Some of the world’s greatest ancient civilizations that were the base of the entire Western culture were located around the Mediterranean shores and were greatly influenced by their proximity to the sea. It provided routes for trade, colonization, and war, as well as food (from fishing and the gathering of other seafood) for numerous communities throughout the ages.
Due to the shared climate, geology, and access to the sea, cultures centered on the Mediterranean tended to have some extent of intertwined culture and history.
Two of the most notable Mediterranean civilizations in classical antiquity were the Greek city states and the Phoenicians, both of which extensively colonized the coastlines of the Mediterranean. Later, when Augustus founded the Roman Empire, the Romans referred to the Mediterranean as Mare Nostrum (“Our Sea”). For the next 400 years, the Roman Empire completely controlled the Mediterranean Sea and virtually all its coastal regions from Gibraltar to the Levant.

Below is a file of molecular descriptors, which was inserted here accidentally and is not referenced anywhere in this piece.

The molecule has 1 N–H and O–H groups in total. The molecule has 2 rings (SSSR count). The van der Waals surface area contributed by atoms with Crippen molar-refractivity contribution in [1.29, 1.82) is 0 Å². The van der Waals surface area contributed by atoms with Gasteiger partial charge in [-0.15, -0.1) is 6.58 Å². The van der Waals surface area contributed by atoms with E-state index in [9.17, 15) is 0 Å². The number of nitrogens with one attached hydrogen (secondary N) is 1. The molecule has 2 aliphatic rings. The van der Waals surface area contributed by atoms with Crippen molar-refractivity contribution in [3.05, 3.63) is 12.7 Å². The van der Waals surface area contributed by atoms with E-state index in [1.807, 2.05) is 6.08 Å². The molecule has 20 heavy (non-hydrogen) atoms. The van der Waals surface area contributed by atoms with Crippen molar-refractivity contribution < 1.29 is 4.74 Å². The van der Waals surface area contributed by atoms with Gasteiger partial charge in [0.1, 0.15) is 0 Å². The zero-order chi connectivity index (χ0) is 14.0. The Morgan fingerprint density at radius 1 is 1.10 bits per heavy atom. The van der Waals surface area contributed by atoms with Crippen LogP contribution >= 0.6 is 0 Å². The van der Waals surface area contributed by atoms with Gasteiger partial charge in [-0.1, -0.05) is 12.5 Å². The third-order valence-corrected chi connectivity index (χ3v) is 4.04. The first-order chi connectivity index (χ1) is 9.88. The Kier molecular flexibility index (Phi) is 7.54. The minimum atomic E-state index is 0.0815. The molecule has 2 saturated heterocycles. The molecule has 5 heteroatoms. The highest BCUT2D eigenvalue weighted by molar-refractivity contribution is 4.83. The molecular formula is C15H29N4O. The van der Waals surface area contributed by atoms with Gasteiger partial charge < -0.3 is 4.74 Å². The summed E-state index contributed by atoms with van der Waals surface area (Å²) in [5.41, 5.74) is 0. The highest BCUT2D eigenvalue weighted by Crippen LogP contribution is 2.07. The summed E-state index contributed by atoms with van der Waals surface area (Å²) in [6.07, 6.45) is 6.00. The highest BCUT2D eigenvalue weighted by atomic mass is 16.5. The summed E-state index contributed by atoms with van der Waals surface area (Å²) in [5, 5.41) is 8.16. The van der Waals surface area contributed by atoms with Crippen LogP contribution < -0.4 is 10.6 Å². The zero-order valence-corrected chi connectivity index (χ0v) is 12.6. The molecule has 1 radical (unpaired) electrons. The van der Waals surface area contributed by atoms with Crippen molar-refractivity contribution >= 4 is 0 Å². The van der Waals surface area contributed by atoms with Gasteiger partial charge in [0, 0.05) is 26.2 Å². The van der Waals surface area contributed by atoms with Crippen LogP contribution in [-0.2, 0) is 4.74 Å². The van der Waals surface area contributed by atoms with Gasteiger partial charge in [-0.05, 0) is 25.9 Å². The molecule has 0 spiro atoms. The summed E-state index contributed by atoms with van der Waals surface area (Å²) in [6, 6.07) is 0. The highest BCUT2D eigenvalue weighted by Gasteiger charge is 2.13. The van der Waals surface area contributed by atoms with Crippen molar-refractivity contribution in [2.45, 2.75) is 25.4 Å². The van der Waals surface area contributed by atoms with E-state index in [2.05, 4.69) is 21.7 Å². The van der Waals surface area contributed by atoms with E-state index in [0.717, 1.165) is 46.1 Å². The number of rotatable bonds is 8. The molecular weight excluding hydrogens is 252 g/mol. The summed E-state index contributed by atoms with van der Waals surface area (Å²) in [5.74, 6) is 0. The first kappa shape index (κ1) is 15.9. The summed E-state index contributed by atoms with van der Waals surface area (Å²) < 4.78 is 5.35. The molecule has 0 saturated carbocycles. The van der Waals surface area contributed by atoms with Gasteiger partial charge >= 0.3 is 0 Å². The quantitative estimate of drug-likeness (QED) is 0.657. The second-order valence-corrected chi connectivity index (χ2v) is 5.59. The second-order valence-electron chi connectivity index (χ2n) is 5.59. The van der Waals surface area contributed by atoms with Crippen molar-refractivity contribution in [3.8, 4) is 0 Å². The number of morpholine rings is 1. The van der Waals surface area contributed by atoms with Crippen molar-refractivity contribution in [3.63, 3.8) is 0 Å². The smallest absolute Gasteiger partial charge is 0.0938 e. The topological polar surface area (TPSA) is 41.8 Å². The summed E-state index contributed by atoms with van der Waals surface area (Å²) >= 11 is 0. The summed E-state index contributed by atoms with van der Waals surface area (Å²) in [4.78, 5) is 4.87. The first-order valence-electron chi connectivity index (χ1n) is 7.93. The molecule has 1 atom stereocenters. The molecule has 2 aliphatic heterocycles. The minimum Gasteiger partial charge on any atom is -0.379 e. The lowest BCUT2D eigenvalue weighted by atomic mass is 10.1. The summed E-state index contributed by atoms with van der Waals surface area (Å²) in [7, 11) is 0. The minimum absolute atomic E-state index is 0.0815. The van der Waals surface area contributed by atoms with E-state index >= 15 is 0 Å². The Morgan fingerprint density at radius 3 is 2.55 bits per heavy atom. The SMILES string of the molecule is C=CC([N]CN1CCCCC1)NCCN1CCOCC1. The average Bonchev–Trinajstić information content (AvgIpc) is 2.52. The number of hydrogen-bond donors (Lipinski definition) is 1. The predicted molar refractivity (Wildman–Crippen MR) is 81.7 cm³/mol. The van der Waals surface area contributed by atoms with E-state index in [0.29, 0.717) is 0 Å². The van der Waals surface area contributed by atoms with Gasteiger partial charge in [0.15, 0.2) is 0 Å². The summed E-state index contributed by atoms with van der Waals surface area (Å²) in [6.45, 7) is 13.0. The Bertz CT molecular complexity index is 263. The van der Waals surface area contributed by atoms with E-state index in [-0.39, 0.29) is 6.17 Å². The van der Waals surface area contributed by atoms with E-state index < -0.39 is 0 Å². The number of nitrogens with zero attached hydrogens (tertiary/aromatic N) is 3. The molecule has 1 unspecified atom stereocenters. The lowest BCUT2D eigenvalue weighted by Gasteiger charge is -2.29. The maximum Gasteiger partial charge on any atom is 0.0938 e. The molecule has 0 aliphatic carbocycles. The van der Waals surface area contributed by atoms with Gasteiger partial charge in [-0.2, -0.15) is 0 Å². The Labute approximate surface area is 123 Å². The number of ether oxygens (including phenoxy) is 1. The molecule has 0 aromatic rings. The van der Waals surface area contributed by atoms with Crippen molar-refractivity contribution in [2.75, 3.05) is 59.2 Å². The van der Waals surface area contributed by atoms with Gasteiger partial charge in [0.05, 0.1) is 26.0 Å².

Darius I of Persia, who conquered Ancient Egypt, built a canal linking the Mediterranean to the Red Sea. Darius’s canal was wide enough for two triremes to pass each other with oars extended, and required four days to traverse.
In 2019, the archaeological team of experts from Underwater Research Center of the Akdeniz University (UA) revealed a shipwreck dating back 3,600 years in the Mediterranean Sea in Turkey. 1.5 tons of copper ingots found in the ship was used to estimate its age. The Governor of Antalya Munir Karaloğlu described this valuable discovery as the “Göbeklitepe of the underwater world”. It has been confirmed that the shipwreck, dating back to 1600 BC, is older than the “Uluburun Shipwreck” dating back to 1400 BC.